b) Other researchers have described a stage theory of “Innovative moments” (Goncalves et al. 2012, Matos et al. 2009). This theory differentiates between moments of insight, of change in action, of new framings of events and some other dimensions.
The first step is to analyze therapeutic activities with a stage-theory of empathy as described, the second step is to analyze the patients progress with a coding system of “innovative moments”. The third step is to bring both analyses together in order to come closer to a process generated outcome measure (PGOM).
PGOM is to be developed. The aim of it is to combine the methodological demands of process and outcome research but not studying process in detailed individual tailoring and then come with a more general outcome measure which subjects the patient to a measuring that must be strange to him. The aim of PGOM is to generate individualized outcome measure that can be taken from observing the details of the process. In such an approach we think clinical sensibilities will grow and this can be transferred to the practitioner in the consulting room.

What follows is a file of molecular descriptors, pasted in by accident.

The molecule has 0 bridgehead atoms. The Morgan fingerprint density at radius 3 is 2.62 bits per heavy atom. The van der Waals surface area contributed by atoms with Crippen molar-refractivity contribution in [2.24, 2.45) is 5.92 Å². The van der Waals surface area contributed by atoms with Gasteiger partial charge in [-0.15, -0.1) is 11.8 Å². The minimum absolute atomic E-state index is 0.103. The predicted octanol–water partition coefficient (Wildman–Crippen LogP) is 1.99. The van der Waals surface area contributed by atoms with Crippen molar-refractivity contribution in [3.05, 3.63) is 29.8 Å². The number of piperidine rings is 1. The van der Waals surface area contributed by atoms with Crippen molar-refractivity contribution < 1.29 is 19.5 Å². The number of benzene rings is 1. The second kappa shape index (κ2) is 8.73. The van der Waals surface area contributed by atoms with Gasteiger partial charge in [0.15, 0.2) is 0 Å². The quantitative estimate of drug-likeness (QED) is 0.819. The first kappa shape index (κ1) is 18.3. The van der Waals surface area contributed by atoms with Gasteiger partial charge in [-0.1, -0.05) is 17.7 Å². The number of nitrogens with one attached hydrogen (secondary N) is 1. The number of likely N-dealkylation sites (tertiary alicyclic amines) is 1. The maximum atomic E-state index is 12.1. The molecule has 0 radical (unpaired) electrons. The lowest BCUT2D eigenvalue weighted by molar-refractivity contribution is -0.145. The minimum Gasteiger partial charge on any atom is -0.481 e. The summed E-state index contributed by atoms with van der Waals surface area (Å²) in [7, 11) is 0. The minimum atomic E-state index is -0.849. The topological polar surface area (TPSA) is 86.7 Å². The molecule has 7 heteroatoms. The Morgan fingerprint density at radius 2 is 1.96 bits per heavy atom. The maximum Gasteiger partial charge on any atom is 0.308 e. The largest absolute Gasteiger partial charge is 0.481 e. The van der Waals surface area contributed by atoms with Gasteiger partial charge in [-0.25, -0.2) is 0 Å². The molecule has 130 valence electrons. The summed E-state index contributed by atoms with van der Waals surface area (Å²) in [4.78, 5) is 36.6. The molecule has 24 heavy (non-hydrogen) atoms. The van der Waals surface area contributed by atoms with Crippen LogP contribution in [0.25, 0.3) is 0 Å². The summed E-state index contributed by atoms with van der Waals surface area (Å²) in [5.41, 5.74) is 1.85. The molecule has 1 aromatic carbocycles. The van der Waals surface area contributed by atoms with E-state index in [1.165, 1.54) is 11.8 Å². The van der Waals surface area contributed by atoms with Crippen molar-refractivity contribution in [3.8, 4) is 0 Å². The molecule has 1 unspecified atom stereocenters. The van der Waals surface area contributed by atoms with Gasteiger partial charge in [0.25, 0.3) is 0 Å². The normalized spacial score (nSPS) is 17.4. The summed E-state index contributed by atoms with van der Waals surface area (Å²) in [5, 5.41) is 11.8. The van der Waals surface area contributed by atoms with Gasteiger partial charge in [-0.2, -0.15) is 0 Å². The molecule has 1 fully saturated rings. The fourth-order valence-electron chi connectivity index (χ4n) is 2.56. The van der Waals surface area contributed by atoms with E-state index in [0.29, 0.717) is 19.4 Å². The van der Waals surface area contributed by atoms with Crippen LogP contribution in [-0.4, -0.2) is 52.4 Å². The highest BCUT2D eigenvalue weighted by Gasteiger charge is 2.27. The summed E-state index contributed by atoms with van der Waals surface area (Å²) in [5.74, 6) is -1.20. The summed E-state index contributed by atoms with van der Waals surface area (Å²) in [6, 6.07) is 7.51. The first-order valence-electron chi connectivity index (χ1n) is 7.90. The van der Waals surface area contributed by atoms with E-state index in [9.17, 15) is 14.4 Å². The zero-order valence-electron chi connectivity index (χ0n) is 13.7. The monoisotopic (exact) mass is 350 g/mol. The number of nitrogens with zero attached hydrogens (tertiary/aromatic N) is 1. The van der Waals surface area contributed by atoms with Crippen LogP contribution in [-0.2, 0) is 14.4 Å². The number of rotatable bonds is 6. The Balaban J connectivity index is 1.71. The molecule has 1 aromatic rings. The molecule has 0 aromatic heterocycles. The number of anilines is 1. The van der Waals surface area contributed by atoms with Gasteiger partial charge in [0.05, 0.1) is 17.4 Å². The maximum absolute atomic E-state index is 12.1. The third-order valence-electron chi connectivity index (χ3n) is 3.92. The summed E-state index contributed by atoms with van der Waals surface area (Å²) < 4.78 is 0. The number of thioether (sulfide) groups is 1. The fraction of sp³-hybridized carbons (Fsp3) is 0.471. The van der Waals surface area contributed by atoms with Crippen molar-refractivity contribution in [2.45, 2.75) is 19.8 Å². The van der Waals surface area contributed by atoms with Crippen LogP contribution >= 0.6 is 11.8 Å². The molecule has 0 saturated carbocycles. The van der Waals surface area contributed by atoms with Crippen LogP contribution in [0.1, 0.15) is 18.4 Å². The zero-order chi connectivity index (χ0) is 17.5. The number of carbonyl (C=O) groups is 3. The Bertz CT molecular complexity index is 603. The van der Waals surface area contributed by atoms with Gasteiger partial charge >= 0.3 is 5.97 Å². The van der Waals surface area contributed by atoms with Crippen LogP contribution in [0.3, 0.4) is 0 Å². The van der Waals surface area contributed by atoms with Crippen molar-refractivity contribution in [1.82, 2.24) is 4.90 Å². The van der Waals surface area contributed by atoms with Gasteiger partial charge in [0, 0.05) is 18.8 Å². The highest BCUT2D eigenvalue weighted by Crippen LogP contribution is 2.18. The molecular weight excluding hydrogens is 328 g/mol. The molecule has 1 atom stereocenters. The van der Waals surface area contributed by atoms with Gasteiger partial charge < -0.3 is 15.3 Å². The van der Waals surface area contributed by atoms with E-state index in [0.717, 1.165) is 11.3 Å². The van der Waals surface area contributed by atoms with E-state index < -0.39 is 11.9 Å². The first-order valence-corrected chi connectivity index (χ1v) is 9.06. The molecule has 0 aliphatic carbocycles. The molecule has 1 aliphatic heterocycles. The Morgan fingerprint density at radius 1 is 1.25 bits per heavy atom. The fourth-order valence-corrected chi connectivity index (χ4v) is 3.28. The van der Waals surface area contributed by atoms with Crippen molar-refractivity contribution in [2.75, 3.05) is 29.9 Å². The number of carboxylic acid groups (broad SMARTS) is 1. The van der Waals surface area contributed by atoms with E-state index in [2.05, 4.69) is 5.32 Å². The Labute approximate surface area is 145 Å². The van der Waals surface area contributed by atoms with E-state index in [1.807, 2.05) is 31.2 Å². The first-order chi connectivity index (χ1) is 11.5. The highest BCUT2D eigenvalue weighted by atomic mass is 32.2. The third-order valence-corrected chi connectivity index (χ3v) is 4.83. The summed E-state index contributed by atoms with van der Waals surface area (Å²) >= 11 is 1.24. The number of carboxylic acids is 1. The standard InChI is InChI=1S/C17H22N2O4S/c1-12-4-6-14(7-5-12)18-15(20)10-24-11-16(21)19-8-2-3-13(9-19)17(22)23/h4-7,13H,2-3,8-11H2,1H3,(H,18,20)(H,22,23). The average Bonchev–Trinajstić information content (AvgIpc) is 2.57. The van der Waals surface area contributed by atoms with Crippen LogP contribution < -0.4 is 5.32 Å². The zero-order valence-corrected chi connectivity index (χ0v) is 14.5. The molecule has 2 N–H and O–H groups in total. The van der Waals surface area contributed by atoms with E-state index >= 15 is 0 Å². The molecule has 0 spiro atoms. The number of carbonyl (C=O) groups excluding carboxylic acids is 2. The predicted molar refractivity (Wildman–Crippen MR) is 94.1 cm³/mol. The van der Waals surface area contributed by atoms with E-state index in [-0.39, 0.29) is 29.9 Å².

Although all the sessions are transcribed following the transciptions rules developed by Mergenthaler & Stinson (1990) the transcription is insufficient for our more specific task. A re-transcription must be performed but this cannot be done by a secretary. It must be done by students who are trained in conversation analysis and have studied psychoanalysis on a theoretical level in academia. We estimate that to re-transcribe the 29 sessions will take 250 hours of time, approximately. Assuming a fee of 20 $ per transcript-hour results in 5000 $. We ask for a support of this amount.
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Mörtl, K., Buchholz, M. B., & Lamott, F. (2010). Gender constructions of male sex offenders in Germany: Narrative analysis of group psychotherapy. Archives of Sexual Behavior, 39(1), 203–212.